Auger & Augment (The Blood of the Boundless #1)

Title: Auger & Augment (The Blood of the Boundless #1)
Author: W.A. Bateman
Publisher: Self Published
Release Date: February 25, 2018
Genre(s): Role Playing Game, Fantasy, Alternative Reality
Page Count: 319 Pages
Reviewed by: ColinJ
Heat Level: 0 flames out of 5
Rating: 2.5 stars out of 5


Zenzuck has given up everything to secure a new life in The Boundless, a first-of-its-kind virtual reality world that shatters the boundary between real life and video games.

Alone in a world of gods, war, and magic, where death comes swiftly and never offers release, can he forge a life for himself outside of anything he’s ever known?

Will his demons let him?

The concept of a Literary Role Playing Game, or in other words a book that follows the precepts of a role-playing game, is an interesting one, as it would appear to provide a crossover between two genres that have much in common (Fantasy literature and Fantasy gaming). The difficulty arises in the mechanisms of each. The novel format allows for the development of characters and their environment through the pursuance of a goal-oriented plot, which often requires that the villain is bested. Role-playing games require the player to develop, through luck or choice, their core skills, often through a battle against opponents. This is determined through a points-based mechanism where success is obtained through a simple mathematical exercise. The quests, followed by the gamers, were historically controlled by a non-player dungeon-master in either a dungeon-like environment or one that is more open-ended; many recent games provide quests based on card selection. What is most noticeable is that the novel format is quite passive, whereas the game requires selectivity and strategy. Thematic games do provide some attempt to allow the player to take on a role, but more often the characters take second place to the action.

This novel attempts to incorporate the numerical aspects of skill development from gaming into the novel along with some of the jargon that would be familiar to gamers. With regards to the mathematics, whilst this is interesting it does slow down and interrupts the flow of the story. Of course, this is an inherent part of gaming but does not add to the reading experience. Similarly, the use of jargon and ultimately abbreviations is actually quite confusing to the non-gamer. That said, the mechanism does provide a pragmatic rationale for actions taken by the characters. As noted, one of the perceived weaknesses of games is that they do not allow for well-rounded character development. Sadly, this is the case with this story as the characters lack any real presence except through their actions. Fragments of backstory are revealed, but they do little to make the characters recognizable. In fact, by the end of the book I had forgotten who the characters were, either in terms of creature, sex or personality, they were simply names. The lead character lacks depth; his homosexuality is introduced through a reaction to another character and is largely dropped thereafter. Similarly, his relationship with family members is quite superficial. Plot development is also weak. There are clearly identified tasks, but there does not seem to be a specific goal. The setting of the story and the overarching concept is very interesting, but it does tend to get overshadowed by the lesser task-based scenes. Dungeons are introduced as an arena for action and the feel of them is more like rounds in a game than novel-like.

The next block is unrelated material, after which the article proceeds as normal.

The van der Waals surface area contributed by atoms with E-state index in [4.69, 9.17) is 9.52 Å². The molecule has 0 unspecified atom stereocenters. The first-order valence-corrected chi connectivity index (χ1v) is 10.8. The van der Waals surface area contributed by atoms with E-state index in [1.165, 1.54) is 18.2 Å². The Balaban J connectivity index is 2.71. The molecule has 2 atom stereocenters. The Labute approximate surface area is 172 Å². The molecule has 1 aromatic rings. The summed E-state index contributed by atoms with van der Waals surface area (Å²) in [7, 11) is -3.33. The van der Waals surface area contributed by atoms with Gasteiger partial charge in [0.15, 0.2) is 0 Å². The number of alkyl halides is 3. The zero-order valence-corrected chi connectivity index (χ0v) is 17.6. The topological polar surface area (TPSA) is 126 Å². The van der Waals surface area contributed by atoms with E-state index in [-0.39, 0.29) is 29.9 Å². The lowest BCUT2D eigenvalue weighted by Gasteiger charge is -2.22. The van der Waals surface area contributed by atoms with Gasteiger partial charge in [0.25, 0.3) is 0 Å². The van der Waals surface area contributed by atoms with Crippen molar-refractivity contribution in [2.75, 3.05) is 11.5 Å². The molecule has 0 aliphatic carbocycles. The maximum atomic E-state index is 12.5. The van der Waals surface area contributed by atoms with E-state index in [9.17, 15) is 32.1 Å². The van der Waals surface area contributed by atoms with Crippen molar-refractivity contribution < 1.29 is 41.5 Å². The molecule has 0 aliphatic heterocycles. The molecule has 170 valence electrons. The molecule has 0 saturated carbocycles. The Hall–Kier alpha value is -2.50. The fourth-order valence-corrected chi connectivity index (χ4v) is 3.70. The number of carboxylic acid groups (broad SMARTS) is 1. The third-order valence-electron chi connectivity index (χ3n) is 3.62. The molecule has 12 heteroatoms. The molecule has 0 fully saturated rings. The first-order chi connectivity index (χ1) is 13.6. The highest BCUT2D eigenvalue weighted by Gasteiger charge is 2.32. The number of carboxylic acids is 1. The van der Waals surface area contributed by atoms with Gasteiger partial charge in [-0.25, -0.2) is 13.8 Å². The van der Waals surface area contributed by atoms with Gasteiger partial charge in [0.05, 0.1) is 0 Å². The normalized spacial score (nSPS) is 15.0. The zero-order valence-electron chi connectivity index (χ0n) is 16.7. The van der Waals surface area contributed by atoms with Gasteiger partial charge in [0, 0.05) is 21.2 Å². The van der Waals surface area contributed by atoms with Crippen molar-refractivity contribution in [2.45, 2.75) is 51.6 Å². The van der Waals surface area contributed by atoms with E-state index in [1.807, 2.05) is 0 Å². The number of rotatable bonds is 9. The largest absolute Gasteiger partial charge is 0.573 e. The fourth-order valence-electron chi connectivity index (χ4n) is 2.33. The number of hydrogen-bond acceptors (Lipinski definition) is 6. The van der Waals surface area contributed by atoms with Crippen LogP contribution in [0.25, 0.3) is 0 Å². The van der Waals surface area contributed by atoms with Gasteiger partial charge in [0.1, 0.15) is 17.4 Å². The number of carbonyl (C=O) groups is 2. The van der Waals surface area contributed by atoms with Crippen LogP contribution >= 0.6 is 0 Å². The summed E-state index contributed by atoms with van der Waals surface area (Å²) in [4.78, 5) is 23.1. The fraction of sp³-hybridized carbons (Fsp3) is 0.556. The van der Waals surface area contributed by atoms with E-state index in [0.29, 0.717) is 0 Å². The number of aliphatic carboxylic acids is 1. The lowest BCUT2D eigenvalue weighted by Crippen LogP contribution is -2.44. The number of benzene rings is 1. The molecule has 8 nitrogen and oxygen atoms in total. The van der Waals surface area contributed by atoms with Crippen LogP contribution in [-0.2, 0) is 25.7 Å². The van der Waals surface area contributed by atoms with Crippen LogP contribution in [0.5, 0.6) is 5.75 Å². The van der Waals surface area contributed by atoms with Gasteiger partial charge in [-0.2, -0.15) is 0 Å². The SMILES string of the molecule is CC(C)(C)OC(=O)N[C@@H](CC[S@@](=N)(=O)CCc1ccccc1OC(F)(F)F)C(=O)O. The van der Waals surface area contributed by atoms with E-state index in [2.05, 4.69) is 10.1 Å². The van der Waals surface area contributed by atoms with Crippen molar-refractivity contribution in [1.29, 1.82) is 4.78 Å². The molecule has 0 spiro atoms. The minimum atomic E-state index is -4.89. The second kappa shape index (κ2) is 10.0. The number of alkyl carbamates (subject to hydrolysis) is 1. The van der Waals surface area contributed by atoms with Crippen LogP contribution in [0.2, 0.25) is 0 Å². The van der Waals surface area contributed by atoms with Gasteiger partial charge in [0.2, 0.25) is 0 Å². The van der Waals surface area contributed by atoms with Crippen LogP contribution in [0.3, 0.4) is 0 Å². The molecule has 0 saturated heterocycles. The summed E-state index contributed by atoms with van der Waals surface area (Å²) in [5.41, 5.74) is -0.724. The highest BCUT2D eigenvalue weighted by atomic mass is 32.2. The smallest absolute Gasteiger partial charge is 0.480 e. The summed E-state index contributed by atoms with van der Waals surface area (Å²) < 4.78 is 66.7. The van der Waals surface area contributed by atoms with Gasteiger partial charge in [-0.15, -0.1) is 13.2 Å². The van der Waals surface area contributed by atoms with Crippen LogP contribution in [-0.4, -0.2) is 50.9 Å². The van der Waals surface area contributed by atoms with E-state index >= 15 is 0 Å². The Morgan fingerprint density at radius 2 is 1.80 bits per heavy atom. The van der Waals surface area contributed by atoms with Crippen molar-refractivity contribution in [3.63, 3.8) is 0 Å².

There is no romantic chemistry in the book. One scene provides one kiss, but even that comes at a cost. Relationships between individuals do seem to grow throughout the story but as the characters are not developed there is no real sense of familiarity or empathy for the reader.

Given that the distractions outlined above affect the story, it is good to note that the flow of the plot is not significantly distracted and the themes are quite interesting and hold the reader’s attention. This is not a difficult read and the writing style is approachable.

This is the first in a series of books and quite a number of threads remain unresolved. The story ends at a natural break point, but there is no cliffhanger as such.

Please note that whilst this book has a gay character, it is not a romantic novel.

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Advanced Review Copy

Galley copy of Auger & Augment (The Blood of the Boundless #1) provided by W.A. Bateman in exchange of an honest review.

An interesting concept that very nearly comes together.

1 comment

  • Yeah, I’ve seen books like that before. Quite often bij people who play RPG’s and think the storyline is wonderful. Often it is, but it only makes sense when you’re playing the game, not if you’re an outsider and reading it.

    it’s why books based on RPG’s like Warhammer and World of Warcraft and what not work, because they step away from the game, but still provide a story set in that world. But if you combine the two it doesn’t. At least not for people outside of the game.


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